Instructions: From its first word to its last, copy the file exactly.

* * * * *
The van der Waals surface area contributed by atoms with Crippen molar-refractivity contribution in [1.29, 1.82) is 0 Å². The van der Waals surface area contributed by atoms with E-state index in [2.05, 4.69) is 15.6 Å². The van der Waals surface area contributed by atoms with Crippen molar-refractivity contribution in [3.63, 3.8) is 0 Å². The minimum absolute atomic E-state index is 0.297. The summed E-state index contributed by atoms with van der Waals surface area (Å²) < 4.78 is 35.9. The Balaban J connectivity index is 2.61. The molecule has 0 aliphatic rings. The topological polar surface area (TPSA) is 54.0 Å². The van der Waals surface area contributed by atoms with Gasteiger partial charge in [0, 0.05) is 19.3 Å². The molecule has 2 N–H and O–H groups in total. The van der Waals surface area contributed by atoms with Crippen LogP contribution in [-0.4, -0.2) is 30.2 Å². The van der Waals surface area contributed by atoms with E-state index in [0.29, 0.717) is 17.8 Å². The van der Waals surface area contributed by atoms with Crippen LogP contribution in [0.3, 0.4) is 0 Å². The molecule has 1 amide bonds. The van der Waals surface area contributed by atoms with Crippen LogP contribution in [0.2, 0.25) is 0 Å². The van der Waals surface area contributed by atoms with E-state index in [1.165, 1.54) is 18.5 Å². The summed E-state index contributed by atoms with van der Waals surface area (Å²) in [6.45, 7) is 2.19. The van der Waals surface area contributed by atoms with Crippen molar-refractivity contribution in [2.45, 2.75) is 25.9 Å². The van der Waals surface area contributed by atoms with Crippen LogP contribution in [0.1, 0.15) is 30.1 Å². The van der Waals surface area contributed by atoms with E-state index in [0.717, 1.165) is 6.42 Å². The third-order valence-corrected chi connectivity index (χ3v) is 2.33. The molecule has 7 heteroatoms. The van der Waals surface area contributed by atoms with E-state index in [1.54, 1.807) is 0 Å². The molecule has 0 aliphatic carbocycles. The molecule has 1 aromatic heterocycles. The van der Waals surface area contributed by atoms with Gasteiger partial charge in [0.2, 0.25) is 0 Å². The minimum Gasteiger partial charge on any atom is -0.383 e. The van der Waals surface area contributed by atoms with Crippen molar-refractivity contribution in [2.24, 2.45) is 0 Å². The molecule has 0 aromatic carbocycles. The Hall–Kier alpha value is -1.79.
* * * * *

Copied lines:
The van der Waals surface area contributed by atoms with Crippen molar-refractivity contribution in [1.29, 1.82) is 0 Å². The van der Waals surface area contributed by atoms with E-state index in [2.05, 4.69) is 15.6 Å². The van der Waals surface area contributed by atoms with Crippen molar-refractivity contribution in [3.63, 3.8) is 0 Å². The minimum absolute atomic E-state index is 0.297. The summed E-state index contributed by atoms with van der Waals surface area (Å²) < 4.78 is 35.9. The Balaban J connectivity index is 2.61. The molecule has 0 aliphatic rings. The topological polar surface area (TPSA) is 54.0 Å². The van der Waals surface area contributed by atoms with Gasteiger partial charge in [0, 0.05) is 19.3 Å². The molecule has 2 N–H and O–H groups in total. The van der Waals surface area contributed by atoms with Crippen LogP contribution in [-0.4, -0.2) is 30.2 Å². The van der Waals surface area contributed by atoms with E-state index in [0.29, 0.717) is 17.8 Å². The van der Waals surface area contributed by atoms with Crippen LogP contribution in [0.3, 0.4) is 0 Å². The molecule has 1 amide bonds. The van der Waals surface area contributed by atoms with Crippen LogP contribution in [0.2, 0.25) is 0 Å². The van der Waals surface area contributed by atoms with E-state index in [1.165, 1.54) is 18.5 Å². The summed E-state index contributed by atoms with van der Waals surface area (Å²) in [6.45, 7) is 2.19. The van der Waals surface area contributed by atoms with Crippen molar-refractivity contribution in [2.45, 2.75) is 25.9 Å². The van der Waals surface area contributed by atoms with Crippen LogP contribution in [0.1, 0.15) is 30.1 Å². The van der Waals surface area contributed by atoms with E-state index in [0.717, 1.165) is 6.42 Å². The third-order valence-corrected chi connectivity index (χ3v) is 2.33. The molecule has 7 heteroatoms. The van der Waals surface area contributed by atoms with E-state index in [1.54, 1.807) is 0 Å². The molecule has 0 aliphatic carbocycles. The molecule has 1 aromatic heterocycles. The van der Waals surface area contributed by atoms with Gasteiger partial charge in [0.2, 0.25) is 0 Å². The minimum Gasteiger partial charge on any atom is -0.383 e. The van der Waals surface area contributed by atoms with Crippen molar-refractivity contribution in [2.24, 2.45) is 0 Å². The molecule has 0 aromatic carbocycles. The Hall–Kier alpha value is -1.79.